Why do some older people seem to weather storms and bounce back from setbacks better than others? A recent study finds that several important factors seem to play a strong role in self-rated resilience among nearly 30,000 women 80 and older.
Researchers from The Ohio State University found that higher education and lower stress, along with strong social support, higher self-rated health and lower risk of depression can help older women rebound from even major life events, including death of a partner. Conversely, most older women at greater risk of depression were also more likely to report lower resilience.
The study further confirmed that where someone lives also matters. There was a noticeable difference in resilience scores based on neighborhood socioeconomic status (SES), with lower SES correlating with lower resilience scores. Almost half of the study participants lived in an area with moderate socioeconomic status, and several factors consistently linked to higher resilience only among these women — including living alone and spirituality. Those living in neighborhoods with lower SES were disproportionately affected by psychological stressors like financial issues, family problems, discrimination and limited access to quality health care.
Why this matters
The findings point to interventions health practitioners could adopt to improve the quality of life for older women in their care, according to lead author Jessica Krok-Schoen, assistant professor in health sciences in the School of Health and Rehabilitation Sciences at The Ohio State University. It also has implications for policymakers and community-based programs such as those fostering social engagement.
Krok-Schoen and colleagues analyzed data from the Women’s Health Initiative, an ongoing study since 1991, to identify characteristics associated with higher self-rated resilience, among women whose average age was 84.
“People are living longer, and that’s great in terms of chronological age, but then there is the question, how are they doing?” Krok-Schoen said. “We often put older adults away in our minds and assume they’re living in institutional settings, but 90% are aging in place — so what are some ways that we can connect and support older women who have a lot of life to share and who make many contributions to our society?”
Racial and ethnic similarities, differences exist
The sample of 29,347 women was 91.4% white, 3.7% Black, 1.9% Hispanic and 1.7% Asian. Investigators hoped to find out how race, ethnicity and neighborhood socioeconomic status affected resilience in older women and found that several factors most strongly associated with higher levels of resilience were the same, regardless of race or ethnicity.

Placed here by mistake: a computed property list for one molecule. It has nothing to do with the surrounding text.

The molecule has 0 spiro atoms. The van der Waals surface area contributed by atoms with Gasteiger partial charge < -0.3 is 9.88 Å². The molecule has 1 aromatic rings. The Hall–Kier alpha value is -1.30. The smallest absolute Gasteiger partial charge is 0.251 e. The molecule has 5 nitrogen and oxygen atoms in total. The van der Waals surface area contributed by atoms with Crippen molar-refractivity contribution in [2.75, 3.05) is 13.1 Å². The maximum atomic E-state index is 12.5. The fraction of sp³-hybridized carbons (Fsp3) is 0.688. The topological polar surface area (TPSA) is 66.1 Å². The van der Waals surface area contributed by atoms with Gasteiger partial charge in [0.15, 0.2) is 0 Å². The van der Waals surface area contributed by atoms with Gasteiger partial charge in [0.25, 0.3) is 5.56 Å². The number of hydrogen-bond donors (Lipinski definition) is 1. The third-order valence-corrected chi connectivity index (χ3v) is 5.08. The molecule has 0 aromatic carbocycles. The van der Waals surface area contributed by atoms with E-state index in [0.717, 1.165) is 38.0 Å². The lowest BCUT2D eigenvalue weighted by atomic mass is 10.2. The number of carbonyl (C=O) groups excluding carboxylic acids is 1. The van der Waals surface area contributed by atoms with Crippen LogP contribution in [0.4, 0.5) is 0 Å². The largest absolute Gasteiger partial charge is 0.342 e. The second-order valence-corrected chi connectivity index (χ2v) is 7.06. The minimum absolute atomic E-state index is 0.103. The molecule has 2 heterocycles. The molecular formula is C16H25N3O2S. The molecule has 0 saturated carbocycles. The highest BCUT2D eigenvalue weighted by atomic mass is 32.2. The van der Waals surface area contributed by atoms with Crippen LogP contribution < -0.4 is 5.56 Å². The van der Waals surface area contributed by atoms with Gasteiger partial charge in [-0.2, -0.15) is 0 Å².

Researchers pointed out that racial and ethnic differences in resilience may demonstrate a cross-over effect in older age, related to racial disparities in life expectancy. While Black adults have higher mortality in younger old age (65-74) due to structural racism, that changes after about age 80, when their risk drops significantly below that of white older adults. They hypothesized that ”the population of older Black adults aged ≥80 may be more robust than their white peers, creating a survivorship bias in research.”
The analysis looked for associations between resilience scores and variables that included demographic data, depression and stress, independent engagement in daily living activities, spirituality, social support, significant life events, major illnesses, and lifestyle and diet assessments.
Krok-Schoen noted that the analysis captured data at a single point in time, so there is a chicken-or-egg situation at play: Do these older women feel less stressed, depressed or burdened by ailments as a result of their resilience, or does lower stress, depression and physical pain contribute to a stronger sense of being resilient?
Resilience is not something we either have or not; it’s a process related to adapting, and it fluctuates, according to Krok-Schoen.
By understanding what older women say about their own resilience, experts could develop interventions for this population designed to foster social support, manage stress, reduce depressive symptoms and encourage physical activity, the study authors said.
This analysis used self-reported assessments from Women’s Health Initiative participants; researchers suggested further follow up be conducted using quantitative data.
The study was published in the March 18 issue of the Journals of Gerontology: Series B.